Crystal extraction of beam from high energy hadron accelerators Page: 3 of 6
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Crystal Extraction of Beam from High Energy Hadron Accelerators
C. Thornton Murphy
It is an honor to have been asked to give the invited
paper on this topic here at Dubna, for it was at Dubna
where bending beams with channeling in a bent crystal
was first observed under the leadership of former JINR
member Edic Tsyganov. It was also at Dubna where a
beam was first extracted from the circulating beam.
This paper will report only the results of the crystal
extraction experiments at Fermilab and CERN. The
very recent high-efficiency result obtained at IHEP,
Protvino, will be presented in the next paper by Kotov.
II. Fermilab Experiment 853.
This paper will summarize the experimental
techniques and results of E-853, but will refer to formal
publications for figures and details. What this paper
adds to the published results is some interesting details
about the planning and execution of the experiment not
normally contained in formal publications.
The motivation for E-853, which was proposed in
1991, was the desire to extract beam from the halo of
the SSC for a fixed target B experiment. The idea of
extracting the SSC halo, rather than scraping it on
absorbing collimators, was first mentioned by C. R.
Sun in 1984 . The purpose of E-853 was to answer
a number of questions relevant to the SSC proposal in a
similar accelerator, the 900 GeV Tevatron, a
superconducting accelerator like the SSC was to have
been. The goals of the experiment were:
1. to extract 106 protons/sec with 1012 protons
circulating, or 107 protons/sec with 1013 protons
2. to show that the luminosity lifetime is not seriously
3. to show that no intolerable backgrounds were created
at the collider experiments;
4. to explore methods of creating additional halo using
RF noise or damper noise.
There was also a slight concern that the particles
scattered from the crystal might create sufficient energy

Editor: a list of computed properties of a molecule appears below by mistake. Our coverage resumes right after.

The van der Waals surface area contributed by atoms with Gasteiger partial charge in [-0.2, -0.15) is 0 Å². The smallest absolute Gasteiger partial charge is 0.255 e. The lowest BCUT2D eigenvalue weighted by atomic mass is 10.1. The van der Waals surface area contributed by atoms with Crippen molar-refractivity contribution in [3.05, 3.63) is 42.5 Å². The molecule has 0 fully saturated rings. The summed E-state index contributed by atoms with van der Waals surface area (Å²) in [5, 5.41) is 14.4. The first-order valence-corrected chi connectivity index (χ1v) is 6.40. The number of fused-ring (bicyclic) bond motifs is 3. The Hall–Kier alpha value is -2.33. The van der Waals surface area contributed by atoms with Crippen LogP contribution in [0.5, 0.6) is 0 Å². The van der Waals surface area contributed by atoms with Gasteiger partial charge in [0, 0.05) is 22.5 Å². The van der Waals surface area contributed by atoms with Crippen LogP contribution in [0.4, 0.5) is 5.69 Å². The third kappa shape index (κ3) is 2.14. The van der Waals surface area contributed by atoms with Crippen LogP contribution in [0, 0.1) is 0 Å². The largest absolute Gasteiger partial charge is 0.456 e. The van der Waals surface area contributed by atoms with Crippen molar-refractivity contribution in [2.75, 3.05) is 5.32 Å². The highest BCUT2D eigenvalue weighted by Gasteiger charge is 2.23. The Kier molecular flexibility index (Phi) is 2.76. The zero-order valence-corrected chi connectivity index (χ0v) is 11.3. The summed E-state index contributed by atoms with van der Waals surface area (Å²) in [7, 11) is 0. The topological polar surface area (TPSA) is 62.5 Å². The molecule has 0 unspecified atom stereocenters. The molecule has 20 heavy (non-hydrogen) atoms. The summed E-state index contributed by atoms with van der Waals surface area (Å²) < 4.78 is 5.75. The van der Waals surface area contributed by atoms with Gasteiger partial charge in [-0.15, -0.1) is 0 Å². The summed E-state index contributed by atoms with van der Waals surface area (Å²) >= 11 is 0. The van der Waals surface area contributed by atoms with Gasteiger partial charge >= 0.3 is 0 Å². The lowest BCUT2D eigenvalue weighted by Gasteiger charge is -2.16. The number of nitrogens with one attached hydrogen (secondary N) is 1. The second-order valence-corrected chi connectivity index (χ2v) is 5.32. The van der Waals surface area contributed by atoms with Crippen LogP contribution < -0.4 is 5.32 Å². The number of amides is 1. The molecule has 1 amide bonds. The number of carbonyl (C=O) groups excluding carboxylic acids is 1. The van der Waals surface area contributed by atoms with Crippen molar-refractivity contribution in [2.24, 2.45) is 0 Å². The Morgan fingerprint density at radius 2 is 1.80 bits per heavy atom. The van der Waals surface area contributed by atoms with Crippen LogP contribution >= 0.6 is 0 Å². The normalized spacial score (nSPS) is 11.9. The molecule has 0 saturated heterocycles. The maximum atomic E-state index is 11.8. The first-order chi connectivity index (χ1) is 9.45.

deposition in the cryogenics of the Tevatron that the
experiment would induces quenches of the magnets.
This never happened during the course of the
The experiment was proposed in June, 1991. In
April, 1992, it was approved for 72 hours of running in
proton-only stores in the Tevatron, provided that the
SSC would pay for the equipment. In December, 1992,
the SSC granted $100,000 for equipment, of which
only $70,000 was spent.
After a building and installation phase, and waiting
for the Tevatron to switch from fixed target to collider
mode, the experiment received 19 brief (- 2 hours) study
sessions with proton-only stores during 1995 and 1996.
The stores, in which E853 was the only user of the
beam, were usually scheduled on very short notice, as it
was advantageous to schedule the experiment during
unexpected periods when there were not enough
antiprotons for a collider experiments fill - for instance,
after an unexpected power outage. The total study time
in this mode was 57 hours.
Late in 1996, the experiment was allowed to run
during the last few hours of a colliding beams store,
provided that it was "unnoticed" by the collider
experiments, meaning that the presence of the crystal
close to the beam did not create objectionable
backgrounds for the experiments. An additional 23
hours of study were received in this mode and allowed
the accomplishment of goals 2 and 3 mentioned above.
Details of the apparatus have been published [2,3]
and will only be summarized here. The CO straight
section of the Tevatron was selected for the experiment,
as there already existed there an extraction channel for
the proton abort line which was not used at 900 GeV
during the collider mode. A bent crystal replaced the
first kicker magnet of the abort system and bent
protons from the halo of the beam up into the abort
channel. (see Fig. 1, ref ).
Silicon crystals of dimensions 3 x 9 x 39 mm with
the (111) atomic plane parallel to the top face were
fabricated and characterized by the Petersburg Nuclear
Physics Institute, Gatchina. The crystal was bent
through 0.64 mrad in a four-point spring-loaded bender.
The bender with the crystal was mounted inside a one-
meter vacuum tube which had vertical and horizontal
stepping motors at each end and served as the
goniometer for aligning the crystal angle to the beam
angle. The smallest goniometer step size was 2.5 grad,
in order to be smaller than the crystal critical angle of
5.2 grad and the beam angular divergence of 11 rad.
Extracted beam was detected with instruments in two
air-gaps in the extraction channel situated 60 and 100 m
downstream of the crystal. Both air gaps had a pair of
scintillators in coincidence to count the beam, and the
first air gap also had a fluorescent screen viewed by a
An additional scintillator, called the interaction
monitor, was placed directly underneath the goniometer
in order to measure the interaction rate of the protons
with the crystal.
At the beginning of a study session, the crystal was
gradually moved horizontally into the halo from the
outside of the ring. Note that in contrast with the
CERN experiment, the crystal moved into the beam in
the horizonal plane but bent the beam up, so that any
lack of parallelism between the atomic planes and the
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Murphy, C. Thornton. Crystal extraction of beam from high energy hadron accelerators, article, January 18, 1999; Batavia, Illinois. (digital.library.unt.edu/ark:/67531/metadc666609/m1/3/: accessed April 19, 2018), University of North Texas Libraries, Digital Library, digital.library.unt.edu; crediting UNT Libraries Government Documents Department.